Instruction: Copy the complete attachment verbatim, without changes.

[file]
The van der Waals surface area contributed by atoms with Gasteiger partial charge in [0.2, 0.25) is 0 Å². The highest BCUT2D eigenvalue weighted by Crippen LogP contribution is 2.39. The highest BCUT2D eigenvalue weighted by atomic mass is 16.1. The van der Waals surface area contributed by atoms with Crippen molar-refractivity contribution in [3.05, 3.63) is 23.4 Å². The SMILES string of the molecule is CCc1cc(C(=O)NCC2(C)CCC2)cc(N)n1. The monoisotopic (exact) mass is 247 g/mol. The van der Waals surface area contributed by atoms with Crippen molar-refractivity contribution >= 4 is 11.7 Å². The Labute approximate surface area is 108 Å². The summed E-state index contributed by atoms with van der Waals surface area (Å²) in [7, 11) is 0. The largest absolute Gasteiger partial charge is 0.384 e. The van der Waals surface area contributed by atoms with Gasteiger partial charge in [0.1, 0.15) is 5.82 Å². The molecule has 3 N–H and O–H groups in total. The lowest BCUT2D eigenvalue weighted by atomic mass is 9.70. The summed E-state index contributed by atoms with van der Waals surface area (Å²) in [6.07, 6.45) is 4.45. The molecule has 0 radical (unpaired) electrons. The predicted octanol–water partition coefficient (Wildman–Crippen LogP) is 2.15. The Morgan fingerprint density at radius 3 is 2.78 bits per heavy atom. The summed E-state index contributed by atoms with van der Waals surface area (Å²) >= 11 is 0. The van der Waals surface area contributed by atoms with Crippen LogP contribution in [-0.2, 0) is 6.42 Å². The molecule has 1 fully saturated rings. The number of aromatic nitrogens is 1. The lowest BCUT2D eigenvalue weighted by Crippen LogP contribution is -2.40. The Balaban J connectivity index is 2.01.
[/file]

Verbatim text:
The van der Waals surface area contributed by atoms with Gasteiger partial charge in [0.2, 0.25) is 0 Å². The highest BCUT2D eigenvalue weighted by Crippen LogP contribution is 2.39. The highest BCUT2D eigenvalue weighted by atomic mass is 16.1. The van der Waals surface area contributed by atoms with Crippen molar-refractivity contribution in [3.05, 3.63) is 23.4 Å². The SMILES string of the molecule is CCc1cc(C(=O)NCC2(C)CCC2)cc(N)n1. The monoisotopic (exact) mass is 247 g/mol. The van der Waals surface area contributed by atoms with Crippen molar-refractivity contribution >= 4 is 11.7 Å². The Labute approximate surface area is 108 Å². The summed E-state index contributed by atoms with van der Waals surface area (Å²) in [7, 11) is 0. The largest absolute Gasteiger partial charge is 0.384 e. The van der Waals surface area contributed by atoms with Gasteiger partial charge in [0.1, 0.15) is 5.82 Å². The molecule has 3 N–H and O–H groups in total. The lowest BCUT2D eigenvalue weighted by atomic mass is 9.70. The summed E-state index contributed by atoms with van der Waals surface area (Å²) in [6.07, 6.45) is 4.45. The molecule has 0 radical (unpaired) electrons. The predicted octanol–water partition coefficient (Wildman–Crippen LogP) is 2.15. The Morgan fingerprint density at radius 3 is 2.78 bits per heavy atom. The summed E-state index contributed by atoms with van der Waals surface area (Å²) >= 11 is 0. The van der Waals surface area contributed by atoms with Crippen LogP contribution in [-0.2, 0) is 6.42 Å². The molecule has 1 fully saturated rings. The number of aromatic nitrogens is 1. The lowest BCUT2D eigenvalue weighted by Crippen LogP contribution is -2.40. The Balaban J connectivity index is 2.01.